Last week, I attended a panel hosted by the Economic Policy Institute and Oxfam America, featuring US Representatives Keith Ellison (D-MN) and Jim Walsh (R-NY), economists and researchers, and two women who work low-wage jobs. Though informative and fascinating, the discussion left me with more questions than I started with.
- The moderator, Andrew Yarrow of Oxfam America, noted at one point that he was so grateful to have members of opposite parties on the panel. He talked about it as if it was a strange and novel concept, to see a Republican and a Democrat share the stage. I just thought to myself, When did it become so special, such a rarity, to see members of the opposite party sitting next to each other? I recognize that Congressmen these days have a better chance of getting struck by lightning while inside their town cars than they do of reaching a compromise, but I didn’t realize that the act of sitting next to someone of the other party was also some sort of taboo.
- If poor people were lazy, we would not have any unemployment. That’s not a non-sequitur—let me explain. We measure unemployment by how many people are looking for a job and cannot find one. We don’t count workers who have become so discouraged that they stop looking. (This is why our real unemployment rate looks more like 10 percent than 7 percent, but that’s a topic for another day.) Therefore, if everyone who didn’t have a job were just lazy and didn’t bother to look for a job, our unemployment rate would technically be zero. But the reality is that poor people work really, really hard to survive, and the fact that we have an unemployment figure means that these people are working a lot harder than some people think. It takes a tremendous amount of hard work and energy to work at remedial jobs for over 40 hours a week, at minimum wage, with no benefits. If these people were lazy, the unemployment rate would not exist, so my question here is: If this deduction is economically logical, why do many fiscal conservatives continue to make the assertion that poor people are just lazy? I’ll never get this.
- One of the women on the panel, Nyah Potts, a working single mother, explained the hardships of trying to organize workers to stand up to their employers. Many would rather stay quite than risk losing their jobs. In 1950, 30 percent of the workforce was unionized. Today, only 9 percent belongs to a union. Ms. Potts noted that just the word union makes many workers recoil. Being affiliated with a union, she said, can cost you your job. Why has “union” become stigmatized? Why has an entity created to protect workers begun to harm them? Moreover, why do many conservatives oppose the concept of a union if it, in reality, only accounts for 9 percent of workers and has apparently become associated with job loss for low-wage workers? Maybe we should start calling unions something different to break the stigma. How about a “club” or a “coalition” or an “association”? Let’s just substitute the word “union” for the word “association” and call it a 14-hour day. Problem solved.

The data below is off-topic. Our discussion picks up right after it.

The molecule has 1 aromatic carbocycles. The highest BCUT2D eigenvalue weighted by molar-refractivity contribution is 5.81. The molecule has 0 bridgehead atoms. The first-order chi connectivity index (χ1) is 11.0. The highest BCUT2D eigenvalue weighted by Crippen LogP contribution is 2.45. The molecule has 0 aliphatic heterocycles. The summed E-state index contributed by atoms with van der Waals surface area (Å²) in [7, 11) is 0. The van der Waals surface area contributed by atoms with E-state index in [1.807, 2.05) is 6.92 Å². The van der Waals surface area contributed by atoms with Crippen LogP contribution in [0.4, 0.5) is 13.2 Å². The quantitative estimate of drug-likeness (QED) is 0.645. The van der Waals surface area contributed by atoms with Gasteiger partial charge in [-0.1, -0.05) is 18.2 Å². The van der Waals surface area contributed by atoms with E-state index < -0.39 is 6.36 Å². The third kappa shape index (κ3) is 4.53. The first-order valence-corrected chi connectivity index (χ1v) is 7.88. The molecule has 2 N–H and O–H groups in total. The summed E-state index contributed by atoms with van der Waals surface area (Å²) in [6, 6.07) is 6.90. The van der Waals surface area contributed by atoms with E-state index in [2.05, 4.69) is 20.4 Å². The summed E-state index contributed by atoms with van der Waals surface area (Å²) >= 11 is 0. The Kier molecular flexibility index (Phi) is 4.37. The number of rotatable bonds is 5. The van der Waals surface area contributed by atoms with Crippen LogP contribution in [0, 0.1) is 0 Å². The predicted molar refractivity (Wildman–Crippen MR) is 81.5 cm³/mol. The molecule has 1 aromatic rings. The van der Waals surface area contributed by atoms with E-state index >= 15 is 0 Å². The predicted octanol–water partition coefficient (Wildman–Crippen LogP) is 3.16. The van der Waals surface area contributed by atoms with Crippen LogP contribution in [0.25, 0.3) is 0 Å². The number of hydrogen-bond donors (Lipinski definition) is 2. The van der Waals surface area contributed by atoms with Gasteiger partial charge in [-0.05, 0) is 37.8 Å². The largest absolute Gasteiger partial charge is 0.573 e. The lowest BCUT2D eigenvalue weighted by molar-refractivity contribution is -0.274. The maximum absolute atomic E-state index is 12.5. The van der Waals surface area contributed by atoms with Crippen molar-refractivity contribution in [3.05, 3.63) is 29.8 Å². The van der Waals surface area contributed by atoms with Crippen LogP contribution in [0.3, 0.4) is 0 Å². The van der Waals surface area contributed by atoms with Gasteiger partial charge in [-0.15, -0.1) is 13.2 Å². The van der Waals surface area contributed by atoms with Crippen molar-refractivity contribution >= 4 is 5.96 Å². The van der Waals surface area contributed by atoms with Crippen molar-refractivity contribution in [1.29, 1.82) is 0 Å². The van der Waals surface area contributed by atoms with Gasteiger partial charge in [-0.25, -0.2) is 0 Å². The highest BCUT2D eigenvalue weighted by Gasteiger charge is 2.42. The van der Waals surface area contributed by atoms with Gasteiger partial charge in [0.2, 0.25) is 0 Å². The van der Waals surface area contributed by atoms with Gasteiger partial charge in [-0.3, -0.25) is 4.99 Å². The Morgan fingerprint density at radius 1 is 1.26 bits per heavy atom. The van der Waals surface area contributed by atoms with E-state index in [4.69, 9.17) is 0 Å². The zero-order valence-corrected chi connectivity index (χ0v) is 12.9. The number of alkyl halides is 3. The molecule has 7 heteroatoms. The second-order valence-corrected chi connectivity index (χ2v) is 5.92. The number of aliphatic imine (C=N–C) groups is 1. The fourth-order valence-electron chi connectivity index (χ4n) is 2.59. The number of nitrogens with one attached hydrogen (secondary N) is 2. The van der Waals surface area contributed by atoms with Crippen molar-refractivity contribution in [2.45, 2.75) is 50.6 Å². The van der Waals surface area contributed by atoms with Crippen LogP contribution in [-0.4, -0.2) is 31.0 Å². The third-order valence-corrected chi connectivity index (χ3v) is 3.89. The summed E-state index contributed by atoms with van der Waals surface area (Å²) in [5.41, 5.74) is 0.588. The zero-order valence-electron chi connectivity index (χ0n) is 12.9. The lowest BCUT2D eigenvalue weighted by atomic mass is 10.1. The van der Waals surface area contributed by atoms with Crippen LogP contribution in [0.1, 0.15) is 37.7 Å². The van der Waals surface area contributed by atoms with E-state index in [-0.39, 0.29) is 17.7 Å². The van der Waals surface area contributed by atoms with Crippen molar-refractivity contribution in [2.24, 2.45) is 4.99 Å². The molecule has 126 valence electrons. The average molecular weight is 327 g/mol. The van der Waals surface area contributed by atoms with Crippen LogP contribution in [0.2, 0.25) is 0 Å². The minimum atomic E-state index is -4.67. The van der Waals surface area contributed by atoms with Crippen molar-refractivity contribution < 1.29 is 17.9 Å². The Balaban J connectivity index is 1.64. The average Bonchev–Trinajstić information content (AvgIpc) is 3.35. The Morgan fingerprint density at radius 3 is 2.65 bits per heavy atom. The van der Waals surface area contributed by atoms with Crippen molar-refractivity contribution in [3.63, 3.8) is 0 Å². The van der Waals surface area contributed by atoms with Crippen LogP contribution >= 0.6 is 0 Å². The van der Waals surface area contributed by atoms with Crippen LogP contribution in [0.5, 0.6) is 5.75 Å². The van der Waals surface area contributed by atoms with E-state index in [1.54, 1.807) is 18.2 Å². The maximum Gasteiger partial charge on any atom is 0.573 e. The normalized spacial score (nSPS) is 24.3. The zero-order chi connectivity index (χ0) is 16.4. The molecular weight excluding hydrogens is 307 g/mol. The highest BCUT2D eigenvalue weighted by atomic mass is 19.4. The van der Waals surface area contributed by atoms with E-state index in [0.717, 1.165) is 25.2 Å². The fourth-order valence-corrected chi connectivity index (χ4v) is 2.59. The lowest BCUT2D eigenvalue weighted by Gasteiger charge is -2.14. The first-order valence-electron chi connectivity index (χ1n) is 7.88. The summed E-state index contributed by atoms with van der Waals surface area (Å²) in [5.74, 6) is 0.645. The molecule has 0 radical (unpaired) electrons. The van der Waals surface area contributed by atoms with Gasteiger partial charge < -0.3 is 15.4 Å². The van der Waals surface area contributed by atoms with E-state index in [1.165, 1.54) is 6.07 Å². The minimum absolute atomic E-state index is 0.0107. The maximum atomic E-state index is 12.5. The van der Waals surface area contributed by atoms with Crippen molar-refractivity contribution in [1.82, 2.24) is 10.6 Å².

- In the middle of the discussion, the entire audience started applauding. Rep. Walsh had just said: “We can’t cut ourselves into prosperity,” and the whole room was buzzing with words of praise and agreement. Almost made me want to move to the New York 24th to vote him back into office. This made me wonder: First, why is Rep. Walsh a Republican? And second, why aren’t all Republicans in Congress speaking the way Rep. Walsh did, with poise and common sense and a touch of compassion? If they did, I’d bet my entire paycheck (just kidding, I’m an unpaid intern) that the GOP would perform a lot better during elections. The “tough love” Republican strategy for fixing our economy and helping the middle class is not, has not, and will never work, and Rep. Walsh knows this—why isn’t the rest of his party listening?
- Another point that Ms. Potts raised was the issue of the minimum wage. While she recognizes that raising the minimum wage isn’t “a magic wand” that will fix the whole economy, Ms. Potts said that it should be raised as a matter of “human rights.” Many view the minimum wage argument as inexorably tied to the economy—that liberals make the unsound argument that raising the minimum wage will help boost the economy. Whether you subscribe to that or not (I personally don’t), we should all recognize, as Ms. Potts noted, that we don’t have to view the two together. What if we consider raising the minimum wage as a gesture of improving human rights as opposed to as a mechanism for helping the economy? Perhaps Democrats are coming at the issue from the wrong angle—they should be arguing that raising the minimum wage is simply the right thing to do for waiters and other low-wage workers making $3.50 an hour plus tips. Think about it.
I’m not sure that there are clear answers to any of these questions. The more I learned, the more questions I had, and I realized that we have to do a lot of work just to achieve any small semblance of fairness for low-wage workers in the United States. I’m optimistic, though, that as long as Democrats like Keith Ellison and Republicans like Jim Walsh are around, we have the potential to accomplish great things, both in government and through community organizations.